A little more than a year ago, President Obama asked Congress for $500 million to train and equip some 15,000 opposition fighters in Syria, arguing that the best way to defeat Islamic State terrorists was to arm local forces.
The war against Islamic State "will not involve American combat troops fighting on foreign soil," Obama promised. "Instead, we must strengthen the opposition as the best counterweight to extremists."
Last week, Defense Secretary Ashton Carter gave Congress a progress report. The training program is up and running, he said, and almost 7,000 Syrians have applied to join — but the total number of fighters trained comes to exactly 60.
Sixty? UCLA has more men on its football roster. That's "not an impressive number," Carter acknowledged.
Skeptics instantly did the arithmetic: If that's all we get for $500 million, it comes to almost $9 million per fighter — and the trainees haven't even made it onto the battlefield yet.
Actually, a Pentagon official said, only $36 million has been spent so far, and some of that includes start-up costs for a program that still aims for 15,000 trainees — just much more slowly than expected.
Still, the story of the Pentagon's amazing shrunken training program — an idea that almost looked bold when Obama first proposed it — could serve as a metaphor for the whole of U.S. strategy in Syria: ambitious in its goals, but so risk-averse in design and so hamstrung in execution that it remains painfully ineffective.
Obama has called on Syrian President Bashar Assad to step down since 2011, but has also ruled out any direct U.S. military intervention against Assad's regime. In 2012, he authorized covert CIA help to insurgents fighting Assad; but the U.S.-backed rebels said the aid was too little and too late, and their organization collapsed this year.
Now Obama has made defeating Islamic State his top priority, but the ground force to wage that battle in Syria, where the terrorists have their main bases, doesn't yet exist.
What's holding up the training program? The Pentagon wanted to make sure no Islamic extremists slipped into the training pool, so it imposed a tough vetting process that scrutinized applicants one by one. Of the 7,000 applicants Carter mentioned, only about 1,700 have made it through the screening so far.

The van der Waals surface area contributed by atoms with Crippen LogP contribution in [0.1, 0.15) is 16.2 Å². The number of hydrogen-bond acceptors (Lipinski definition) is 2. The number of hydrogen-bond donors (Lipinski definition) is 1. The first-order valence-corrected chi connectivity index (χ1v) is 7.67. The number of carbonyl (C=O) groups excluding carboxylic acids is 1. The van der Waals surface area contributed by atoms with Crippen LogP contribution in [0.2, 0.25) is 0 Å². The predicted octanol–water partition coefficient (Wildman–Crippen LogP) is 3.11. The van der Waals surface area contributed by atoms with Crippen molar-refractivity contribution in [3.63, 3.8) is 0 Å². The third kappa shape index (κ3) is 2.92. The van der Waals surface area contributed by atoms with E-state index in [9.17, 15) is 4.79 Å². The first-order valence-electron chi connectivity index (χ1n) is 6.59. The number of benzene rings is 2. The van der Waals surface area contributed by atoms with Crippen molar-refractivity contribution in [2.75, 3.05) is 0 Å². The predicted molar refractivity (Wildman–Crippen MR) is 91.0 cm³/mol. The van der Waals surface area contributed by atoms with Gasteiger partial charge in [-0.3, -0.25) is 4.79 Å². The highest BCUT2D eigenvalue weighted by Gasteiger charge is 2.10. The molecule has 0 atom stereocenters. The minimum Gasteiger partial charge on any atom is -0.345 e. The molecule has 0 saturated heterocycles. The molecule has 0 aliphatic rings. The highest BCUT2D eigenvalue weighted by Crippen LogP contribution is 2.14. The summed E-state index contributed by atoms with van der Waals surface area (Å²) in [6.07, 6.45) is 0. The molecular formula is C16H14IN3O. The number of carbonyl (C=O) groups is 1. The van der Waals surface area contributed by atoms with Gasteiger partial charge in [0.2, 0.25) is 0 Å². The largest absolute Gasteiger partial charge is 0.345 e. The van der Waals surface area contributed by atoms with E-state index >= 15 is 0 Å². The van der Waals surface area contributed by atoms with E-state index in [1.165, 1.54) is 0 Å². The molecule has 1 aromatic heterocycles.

"The vetting has been truly glacial," said Fred Hof of the Atlantic Council, a former Obama administration diplomat. "The biggest fear is that one of these guys will show up in a picture with a three-foot beard, holding a U.S. antitank weapon and shouting 'Allahu akbar.' That's understandable, but it makes it almost impossible to get from here to there."
Another hitch: The Pentagon requires Syrian recruits to pledge that after their training, they would fight only against Islamic State — not against the government of Bashar Assad. Administration lawyers imposed that rule, arguing that Congress hasn't authorized military action against Assad. But for many Syrian rebels, it's a deal-breaker.
"If you insist on working only with Syrians who won't fight the Assad government, it's very difficult to find able-bodied fighters," said Robert S. Ford, a former U.S. ambassador to Syria.
Perhaps more troubling than these procedural problems is that, even if the Pentagon were able to reach its goal of training 5,000 fighters a year for the next three years, that might not be enough to dislodge Islamic State, which has as many as 32,000 fighters in
Syria and Iraq according to CIA estimates.
It's tempting, at this point, to say: So what? At least Obama's cautious approach has kept U.S. forces out of harm's way.
Only that's not quite true; U.S. pilots are already flying combat missions over Syria every week.
And if those 60 newly trained Syrian recruits ever go into battle, Carter and other officials have said, the United States would feel a responsibility to protect them from annihilation — although no decision has been made as to how.
There's also no guarantee that Syria's civil war won't get worse. Gen. Martin Dempsey, chairman of the Joint Chiefs of Staff, told a Senate hearing last week that Israel and Jordan are worried that Assad's regime could soon collapse, sending Islamic State and Al Qaeda forces into "a foot race … converging on Damascus."
"I won't sit here today and tell you that I have the answer to that," Dempsey confessed.
Is there an alternative? Hof and others have proposed one: A much larger training effort, with less draconian restrictions. In Hof's view, the administration should be aiming at a force of 50,000, not 15,000 — and it should declare that the new force would be free to fight the Assad regime as well as Islamic State.
And instead of vetting rebels individually, Hof said, the United States should be willing to enlist insurgent groups already on the ground — even though they might include some former members of extremist factions. "If you aim for perfection, you're not going to get anywhere," he warned.
President Obama may have hoped to finish his last 18 months in office without facing more agonizing decisions about military action in Syria's no-win civil war. But if he wants his campaign against Islamic State to succeed, he won't have that luxury.